Greek citizens are fighting back after construction materials and imported “riot police” for several new refugee camps were “secretly shipped” to the Greek islands of Lesbos and Chios. Despite “intense local opposition,” authorities are going ahead with the plan to build the new migrant centers, but have been temporarily stymied by citizens blocking the roads to the construction sites.
The thugs being referred to as “riot police” in the media are not residents of the Greek islands, but imported muscle who were forced to retreat after protests intensified on the islands. Several recordings captured these “riot police” destroying the vehicles of the locals in revenge.
According to the BBC, “regional governor Kostas Moutzouris and West Lesbos Mayor Taxiarchis Verros both joined a road cordon with residents.” Yahoo News reports that “[T]he government has allegedly seized land from local farmers in order to build a new migrant camp on the island.”
Lesbos is an island of the coast of Greece, with a population of 86,436 as of 2011, since before the “asylum seekers” started pouring in. The island’s main “refugee camp,” the Moira Centre, is housing 19,400 people according to the Washington Post. While most of the media coverage is sympathetic to the “asylum seekers” and critical of their conditions, very few in the media are asking how the massive influx of foreigners is affecting the populations of these small islands.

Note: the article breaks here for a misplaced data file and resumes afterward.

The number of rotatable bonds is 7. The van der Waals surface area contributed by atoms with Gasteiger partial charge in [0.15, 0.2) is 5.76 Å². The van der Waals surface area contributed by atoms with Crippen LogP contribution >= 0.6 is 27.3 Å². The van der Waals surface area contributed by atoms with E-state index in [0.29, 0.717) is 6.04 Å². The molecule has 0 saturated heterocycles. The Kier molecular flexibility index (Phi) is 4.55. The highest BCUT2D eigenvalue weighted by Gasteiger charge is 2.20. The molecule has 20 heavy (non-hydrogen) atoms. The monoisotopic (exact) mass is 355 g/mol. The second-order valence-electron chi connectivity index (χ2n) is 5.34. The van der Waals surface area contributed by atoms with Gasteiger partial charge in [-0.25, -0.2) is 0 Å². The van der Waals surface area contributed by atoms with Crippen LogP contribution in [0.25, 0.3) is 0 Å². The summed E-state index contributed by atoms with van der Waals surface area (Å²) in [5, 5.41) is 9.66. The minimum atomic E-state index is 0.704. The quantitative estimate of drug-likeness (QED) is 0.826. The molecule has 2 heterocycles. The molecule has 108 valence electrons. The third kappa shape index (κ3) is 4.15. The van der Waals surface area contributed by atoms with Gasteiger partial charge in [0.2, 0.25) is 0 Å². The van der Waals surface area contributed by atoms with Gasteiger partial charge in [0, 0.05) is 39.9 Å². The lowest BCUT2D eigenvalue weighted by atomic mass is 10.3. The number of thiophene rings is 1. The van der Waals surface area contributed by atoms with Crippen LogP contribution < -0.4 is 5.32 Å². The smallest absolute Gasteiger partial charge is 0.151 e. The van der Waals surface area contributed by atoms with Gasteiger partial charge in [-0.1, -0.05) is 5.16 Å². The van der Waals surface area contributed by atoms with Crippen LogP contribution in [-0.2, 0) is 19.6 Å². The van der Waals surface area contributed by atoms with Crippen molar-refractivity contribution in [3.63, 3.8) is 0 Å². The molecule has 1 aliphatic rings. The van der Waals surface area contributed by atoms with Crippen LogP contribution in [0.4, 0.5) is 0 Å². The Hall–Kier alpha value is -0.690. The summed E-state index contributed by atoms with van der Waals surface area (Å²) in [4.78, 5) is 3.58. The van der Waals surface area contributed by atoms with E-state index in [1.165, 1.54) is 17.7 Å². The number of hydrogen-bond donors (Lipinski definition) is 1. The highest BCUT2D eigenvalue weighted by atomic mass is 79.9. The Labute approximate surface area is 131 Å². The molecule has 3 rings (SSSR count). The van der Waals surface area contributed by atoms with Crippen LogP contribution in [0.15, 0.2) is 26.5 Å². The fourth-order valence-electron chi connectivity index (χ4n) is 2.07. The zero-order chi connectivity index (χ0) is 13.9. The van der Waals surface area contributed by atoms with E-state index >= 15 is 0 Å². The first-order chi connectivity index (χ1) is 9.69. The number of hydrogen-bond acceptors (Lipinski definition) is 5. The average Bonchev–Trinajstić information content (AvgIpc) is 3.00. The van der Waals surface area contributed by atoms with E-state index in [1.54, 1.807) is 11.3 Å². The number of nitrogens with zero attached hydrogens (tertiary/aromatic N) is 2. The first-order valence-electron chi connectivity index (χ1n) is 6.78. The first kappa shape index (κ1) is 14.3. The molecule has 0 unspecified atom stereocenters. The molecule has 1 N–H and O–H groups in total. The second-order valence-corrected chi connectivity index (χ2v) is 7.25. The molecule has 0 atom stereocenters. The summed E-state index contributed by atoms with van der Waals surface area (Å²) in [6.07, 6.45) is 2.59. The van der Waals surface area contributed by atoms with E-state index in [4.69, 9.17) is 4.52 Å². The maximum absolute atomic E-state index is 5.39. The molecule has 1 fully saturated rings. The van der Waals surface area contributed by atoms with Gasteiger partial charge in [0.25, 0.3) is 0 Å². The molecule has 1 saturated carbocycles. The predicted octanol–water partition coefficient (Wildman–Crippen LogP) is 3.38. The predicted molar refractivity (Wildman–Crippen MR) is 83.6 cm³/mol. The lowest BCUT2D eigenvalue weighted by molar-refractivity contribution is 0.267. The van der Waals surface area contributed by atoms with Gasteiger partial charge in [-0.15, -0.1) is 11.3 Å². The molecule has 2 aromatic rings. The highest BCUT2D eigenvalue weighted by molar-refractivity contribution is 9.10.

“In addition to Lesbos and Chios, Greek authorities plan to construct closed detention facilities on Samos, Kos and Leros. The islands are close to Turkey, from where thousands of asylum seekers head to Europe each year.”
According to the Yahoo news article, participants protesting included “people from all backgrounds, students, elderly, monks, farmers, businessmen, the Communist Party, the far-right movements.”
One local journalist captured the “riot police” retreating as locals stood their ground:
Back in September, a Greek report detailed the impact of the discarded trash left by the migrants:
“A mountain of plastic has grown in the north of the island, rising high above the sea. The orange-spotted trash heap suddenly appears at the end of a small winding road between hilltops.
Life-jackets, pieces of rubber dinghies, clothes, and pretty much anything one can bring when going to a new country, lie in huge mounds out in the open. Scores of broken boats repose on the outskirts of these piles and further up the hill.”
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